lostforwordsThere was no growing to like Loveday, the main character in Stephanie Butland’s novel, Lost For Words, it was an instant and lasting connection.

Maybe it was simply a shared love of books? Although I don’t think love is a strong enough word for what they mean to her. Maybe it was her comic timing. Her prickliness. Her literary tattoos. Her dislike of people who fold corners of books.

Whatever it was, I found myself heavily invested in her story from the first page.

Here’s the blurb:

This bookshop keeps many secrets…

Loveday Cardew prefers books to people. If you look carefully, you might glimpse the first lines of the novels she loves most tattooed on her skin. But there are some things Loveday will never show you.

Into her refuge – the York book emporium where she works – come a poet, a lover, a friend, and three mysterious deliveries, each of which stirs unsettling memories.

Everything is about to change for Loveday. Someone knows about her past and she can’t hide any longer. She must decide who around her she can trust. Can she find the courage to right a heartbreaking wrong? And will she ever find the words to tell her own story?

It’s time to turn the pages of her past . . .

There’s mystery, there’s love of all kinds, there’s death, poetry, books, of course, and a motley cast of characters who between them seem to inspire the gamut of human emotions.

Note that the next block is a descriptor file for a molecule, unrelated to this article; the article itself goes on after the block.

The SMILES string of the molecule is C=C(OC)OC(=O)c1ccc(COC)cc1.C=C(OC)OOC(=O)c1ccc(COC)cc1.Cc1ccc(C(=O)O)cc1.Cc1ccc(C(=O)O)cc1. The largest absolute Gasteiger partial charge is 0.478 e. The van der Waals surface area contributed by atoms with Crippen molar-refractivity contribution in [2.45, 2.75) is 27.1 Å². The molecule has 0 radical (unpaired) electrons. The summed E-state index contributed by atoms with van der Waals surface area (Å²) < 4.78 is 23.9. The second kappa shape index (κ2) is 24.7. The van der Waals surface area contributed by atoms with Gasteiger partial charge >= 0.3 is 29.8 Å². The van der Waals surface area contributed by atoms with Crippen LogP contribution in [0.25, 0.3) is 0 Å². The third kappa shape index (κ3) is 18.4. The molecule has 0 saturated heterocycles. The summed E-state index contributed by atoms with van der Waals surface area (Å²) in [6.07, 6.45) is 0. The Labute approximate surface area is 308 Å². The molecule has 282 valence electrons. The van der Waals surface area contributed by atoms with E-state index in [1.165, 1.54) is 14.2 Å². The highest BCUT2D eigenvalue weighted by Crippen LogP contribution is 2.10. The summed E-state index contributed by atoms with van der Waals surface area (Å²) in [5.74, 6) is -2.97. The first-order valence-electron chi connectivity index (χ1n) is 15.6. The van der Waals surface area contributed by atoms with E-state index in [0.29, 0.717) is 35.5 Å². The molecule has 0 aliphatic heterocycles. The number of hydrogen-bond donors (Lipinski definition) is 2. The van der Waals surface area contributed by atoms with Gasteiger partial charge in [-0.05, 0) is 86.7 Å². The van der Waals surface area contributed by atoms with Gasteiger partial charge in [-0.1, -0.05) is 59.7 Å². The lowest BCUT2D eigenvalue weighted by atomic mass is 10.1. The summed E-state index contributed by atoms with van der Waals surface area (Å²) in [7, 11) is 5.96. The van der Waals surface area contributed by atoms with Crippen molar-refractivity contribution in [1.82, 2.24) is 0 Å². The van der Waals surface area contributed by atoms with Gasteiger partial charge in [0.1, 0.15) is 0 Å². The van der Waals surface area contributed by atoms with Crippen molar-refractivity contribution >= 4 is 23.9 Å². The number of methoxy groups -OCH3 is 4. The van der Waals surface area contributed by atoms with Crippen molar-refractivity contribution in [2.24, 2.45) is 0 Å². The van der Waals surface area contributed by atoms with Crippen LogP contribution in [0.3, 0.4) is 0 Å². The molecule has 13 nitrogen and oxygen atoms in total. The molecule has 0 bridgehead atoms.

If only everyone could have an Archie, the larger than life owner of the bookshop where Loveday works. The little stories of where he’d been and what he’d done had me laughing out loud.

Then there is Nathan. The poet/magician. I was rooting for him all along.

The calibre of the writing and the flow of the story made it very hard to put down. I read it at every opportunity. In fact, I thought, as I had 30 minutes before I had to pick Freya up from school, I could use the time to finish this story. What that meant was not only was I late, the door to her classroom already open and half the children on their way home, but I arrived with puffy eyes, having been almost sobbing for the last portion of the book (if anyone asked I would have blamed it on the cold weather).

It was all worth it because this book is special. It’s a quirky, colourful read that will stay with me for a long time.

Format: Kindle.

Price: £1.89 (bought with my Christmas voucher).

My rating: Five stars.

One thought on “Book Review: Lost For Words.

  1. Folding corners of books, yes I know what she means, it’s likened to someone dragging something sharp down a blackboard – just don’t do it! 😲

    Like

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